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Speleology in Kazakhstan

Shakalov on 04 Jul, 2018
Hello everyone!   I pleased to invite you to the official site of Central Asian Karstic-Speleological commission ("Kaspeko")   There, we regularly publish reports about our expeditions, articles and reports on speleotopics, lecture course for instructors, photos etc. ...

Speleology in Kazakhstan

Shakalov on 04 Jul, 2018
Hello everyone!   I pleased to invite you to the official site of Central Asian Karstic-Speleological commission ("Kaspeko")   There, we regularly publish reports about our expeditions, articles and reports on speleotopics, lecture course for instructors, photos etc. ...

Speleology in Kazakhstan

Shakalov on 11 Jul, 2012
Hello everyone!   I pleased to invite you to the official site of Central Asian Karstic-Speleological commission ("Kaspeko")   There, we regularly publish reports about our expeditions, articles and reports on speleotopics, lecture course for instructors, photos etc. ...

New publications on hypogene speleogenesis

Klimchouk on 26 Mar, 2012
Dear Colleagues, This is to draw your attention to several recent publications added to KarstBase, relevant to hypogenic karst/speleogenesis: Corrosion of limestone tablets in sulfidic ground-water: measurements and speleogenetic implications Galdenzi,

The deepest terrestrial animal

Klimchouk on 23 Feb, 2012
A recent publication of Spanish researchers describes the biology of Krubera Cave, including the deepest terrestrial animal ever found: Jordana, Rafael; Baquero, Enrique; Reboleira, Sofía and Sendra, Alberto. ...

Caves - landscapes without light

akop on 05 Feb, 2012
Exhibition dedicated to caves is taking place in the Vienna Natural History Museum   The exhibition at the Natural History Museum presents the surprising variety of caves and cave formations such as stalactites and various crystals. ...

Did you know?

That lateritic soil is a red colored soil with high iron oxide content [16].?

Checkout all 2699 terms in the KarstBase Glossary of Karst and Cave Terms

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KarstBase a bibliography database in karst and cave science.

Featured articles from Cave & Karst Science Journals
Chemistry and Karst, White, William B.
Engineering challenges in Karst, Stevanović, Zoran; Milanović, Petar
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Karst environment, Culver D.C.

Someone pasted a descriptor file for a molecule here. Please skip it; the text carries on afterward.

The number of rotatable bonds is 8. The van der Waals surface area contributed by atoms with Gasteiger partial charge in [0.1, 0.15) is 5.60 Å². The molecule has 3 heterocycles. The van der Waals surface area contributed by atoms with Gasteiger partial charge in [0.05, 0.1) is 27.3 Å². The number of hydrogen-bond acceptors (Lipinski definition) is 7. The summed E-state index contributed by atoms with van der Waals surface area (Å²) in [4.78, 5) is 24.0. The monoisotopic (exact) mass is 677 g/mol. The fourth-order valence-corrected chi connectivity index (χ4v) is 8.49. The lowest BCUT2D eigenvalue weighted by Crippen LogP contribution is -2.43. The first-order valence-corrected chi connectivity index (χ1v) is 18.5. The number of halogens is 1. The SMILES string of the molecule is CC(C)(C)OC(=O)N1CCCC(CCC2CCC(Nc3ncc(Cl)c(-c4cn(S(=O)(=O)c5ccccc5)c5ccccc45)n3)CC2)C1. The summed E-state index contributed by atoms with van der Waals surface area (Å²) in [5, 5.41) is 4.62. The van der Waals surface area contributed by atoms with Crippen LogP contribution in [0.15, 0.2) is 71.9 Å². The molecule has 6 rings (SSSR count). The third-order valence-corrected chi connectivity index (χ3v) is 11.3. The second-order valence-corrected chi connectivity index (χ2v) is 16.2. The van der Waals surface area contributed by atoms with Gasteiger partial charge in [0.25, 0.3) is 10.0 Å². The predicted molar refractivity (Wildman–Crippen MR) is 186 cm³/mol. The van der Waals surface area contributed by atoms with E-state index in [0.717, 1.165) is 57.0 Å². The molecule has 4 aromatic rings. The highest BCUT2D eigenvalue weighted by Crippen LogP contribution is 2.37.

Mushroom Speleothems: Stromatolites That Formed in the Absence of Phototrophs, Bontognali, Tomaso R.R.; D’Angeli Ilenia M.; Tisato, Nicola; Vasconcelos, Crisogono; Bernasconi, Stefano M.; Gonzales, Esteban R. G.; De Waele, Jo
Calculating flux to predict future cave radon concentrations, Rowberry, Matt; Marti, Xavi; Frontera, Carlos; Van De Wiel, Marco; Briestensky, Milos
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Journal of Cave and Karst Studies, 2013, Vol 75, Issue 1, p. 38-50
Temporal Variability of cave-Air CO2 in Central Texas
Abstract:

 

The growth rate and composition of cave calcite deposits (speleothems) are often used as proxies for past environmental change. There is, however, the potential for bias in the speleothem record due to seasonal fluctuations in calcite growth and dripwater chemistry. It has been proposed that the growth rate of speleothem calcite in Texas caves varies seasonally in response to density-driven fluctuations in cave-air CO2, with lower growth rates in the warmer months when cave-air CO2 is highest. We monitored CO2 in three undeveloped caves and three tourist caves spread over 130 km in central Texas to determine whether seasonal CO2 fluctuations are confined to tourist caves, which have been modified from their natural states, and the extent to which cave-air CO2 is controlled by variations in cave geometry, host rocks, cave volume, and soils. Nearly 150 lateral transects into six caves over three years show that CO2 concentrations vary seasonally in five of the caves monitored, with peak concentrations in the warmer months and lower concentrations in the cooler months. The caves occur in six stratigraphic units of lower Cretaceous marine platform carbonate rocks and vary in volume (from 100 to .100,000 m3) and geometry. Seasonal CO2 fluctuations are regional in extent and unlikely due to human activity. Seasonal fluctuations are independent of cave geometry, volume, depth, soil thickness, and the hosting stratigraphic unit. Our findings indicate that seasonal variations in calcite deposition may introduce bias in the speleothem record, and should be considered when reconstructing paleoclimate using speleothem proxies.